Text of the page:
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Barrett Elmore: Woodlands

"Barrett Elmore was founded in 2008 in Sweden. It started out as a trio and at first played raw instrumental blues. Soon they moved on to psychedelic and psychedelic-inspired music. When the singer Mikaela Eriksson, joined the band, they finally found the sound and style reflected in their music today. This has resulted in their debut album "Woodlands." Pink Floyd is obviously one of the big influences, Nordic woods, the theme of the album, further emphasized by the elements of melancholy Swedish folk songs" (, 2012).

This is already one of my favorite albums of the year. One of my best discoveries this year after Xandria and AtomA. Barrett Elmore is made up of Claes Mikael Svensson, on drums, percussion, and backing vocals; Max Karlstrom, on bass, vocals, organ, harmonica, and synthesizer; Mikaela Eriksson, on vocals; and William Friman, on guitar, piano, and organ.

Pink Floyd, yeh…this is like a journey back into the early 70s…but a lot has changed since then. Barrett Elmore has the experience and time behind it to add some important variations on the psychedelic theme laid down by the masters of space rock. One day we might even remember Barrett Elmore as one of the modern innovators of this genre they love. Their addition of Swedish folk themes truly breathes new life into the genre and that is rare to find these days.

"Entrance", and what a grand one it is. I often wonder if bands give as much thought to how they start an album and how well that experience effects the way listeners enjoy the album as a whole. I would say this band understands the importance of this consideration very well. The beautiful piano and cosmic Floydian guitars mixed well with birdsong is simply something that must be experienced to be truly understood…then they pop in synthesizers and organ and you were just launched back into the 70s. Close your eyes, slip back in the easy chair, put on the phones and get ready….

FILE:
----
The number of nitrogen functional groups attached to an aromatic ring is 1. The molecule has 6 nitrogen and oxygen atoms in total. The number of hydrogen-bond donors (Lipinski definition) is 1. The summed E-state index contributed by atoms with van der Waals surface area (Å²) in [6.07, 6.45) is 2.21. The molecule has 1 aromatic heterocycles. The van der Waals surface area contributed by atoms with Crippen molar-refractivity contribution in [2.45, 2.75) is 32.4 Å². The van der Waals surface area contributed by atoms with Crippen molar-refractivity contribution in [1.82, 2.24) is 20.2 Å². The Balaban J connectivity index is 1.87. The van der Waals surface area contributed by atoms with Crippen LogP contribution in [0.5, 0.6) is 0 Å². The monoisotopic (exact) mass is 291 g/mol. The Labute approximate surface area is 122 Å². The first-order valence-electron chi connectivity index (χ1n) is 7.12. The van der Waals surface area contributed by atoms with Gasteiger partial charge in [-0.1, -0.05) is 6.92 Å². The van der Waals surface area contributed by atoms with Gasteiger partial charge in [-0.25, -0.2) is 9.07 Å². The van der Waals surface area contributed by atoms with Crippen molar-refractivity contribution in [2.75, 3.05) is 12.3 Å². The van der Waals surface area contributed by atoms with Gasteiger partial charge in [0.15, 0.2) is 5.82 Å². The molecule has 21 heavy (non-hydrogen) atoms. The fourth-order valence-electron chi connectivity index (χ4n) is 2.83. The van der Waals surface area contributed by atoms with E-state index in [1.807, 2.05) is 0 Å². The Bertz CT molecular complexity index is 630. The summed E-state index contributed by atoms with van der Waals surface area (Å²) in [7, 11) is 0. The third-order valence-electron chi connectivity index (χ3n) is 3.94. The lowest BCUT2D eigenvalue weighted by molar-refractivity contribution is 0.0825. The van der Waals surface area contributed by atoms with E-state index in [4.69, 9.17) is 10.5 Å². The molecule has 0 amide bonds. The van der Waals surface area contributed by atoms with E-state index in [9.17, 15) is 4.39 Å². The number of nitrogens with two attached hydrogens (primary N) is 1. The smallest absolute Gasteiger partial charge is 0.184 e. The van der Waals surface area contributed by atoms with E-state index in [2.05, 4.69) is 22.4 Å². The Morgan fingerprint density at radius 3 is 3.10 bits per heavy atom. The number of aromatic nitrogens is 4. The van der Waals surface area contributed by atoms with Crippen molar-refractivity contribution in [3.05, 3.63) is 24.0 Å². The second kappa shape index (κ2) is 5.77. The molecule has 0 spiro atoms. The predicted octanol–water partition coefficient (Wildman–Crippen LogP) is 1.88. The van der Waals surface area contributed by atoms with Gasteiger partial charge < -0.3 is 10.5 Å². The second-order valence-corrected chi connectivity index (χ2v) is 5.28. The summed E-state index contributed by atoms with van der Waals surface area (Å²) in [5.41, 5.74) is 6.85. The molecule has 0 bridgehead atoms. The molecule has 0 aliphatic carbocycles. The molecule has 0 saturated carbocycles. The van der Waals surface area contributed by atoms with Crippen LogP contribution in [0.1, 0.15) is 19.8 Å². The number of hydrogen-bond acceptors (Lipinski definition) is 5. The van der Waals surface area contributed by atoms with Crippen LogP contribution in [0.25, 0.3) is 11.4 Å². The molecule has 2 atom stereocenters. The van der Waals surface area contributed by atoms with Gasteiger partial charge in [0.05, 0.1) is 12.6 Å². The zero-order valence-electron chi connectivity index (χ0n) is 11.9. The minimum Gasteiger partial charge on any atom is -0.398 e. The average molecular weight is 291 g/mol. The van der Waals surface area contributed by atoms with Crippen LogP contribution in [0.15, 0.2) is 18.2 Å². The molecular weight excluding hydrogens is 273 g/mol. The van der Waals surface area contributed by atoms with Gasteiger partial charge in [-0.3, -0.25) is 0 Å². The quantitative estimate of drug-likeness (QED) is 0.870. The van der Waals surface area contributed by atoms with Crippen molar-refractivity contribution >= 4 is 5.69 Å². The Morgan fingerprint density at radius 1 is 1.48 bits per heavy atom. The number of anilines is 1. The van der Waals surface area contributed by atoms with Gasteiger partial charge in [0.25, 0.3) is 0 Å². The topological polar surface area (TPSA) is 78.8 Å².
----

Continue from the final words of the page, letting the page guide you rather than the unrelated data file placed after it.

"The Creek", with Mikaela Eriksson's beautiful dreamy vocals, hits you like a great cross between a young Grace Slick or Clare Torry, mixed with that "little-girl" innocence that will knock you over like a feather. It doesn't hurt that this track also opens with beautiful trickling water as well. The soft echoing guitar helps paint the perfect entrance as soft drums, organ, keys and that pinging guitar return again and again. The calliope – like keys makes you believe you're right back in the Summer of '69. Absolutely amazing.

"I See A Man", took me right back to the feelings and emotions I felt with one of my favorite albums of last year, Jonathan Wilson's Gentle Spirit. Only this track is full of Mikaela Eriksson's now hauntingly soft and dreamy vocals. The piano is a perfect rhythm keeper to the pace of the beating heart of the song. Over in only 1:30, it is definitely time well spent.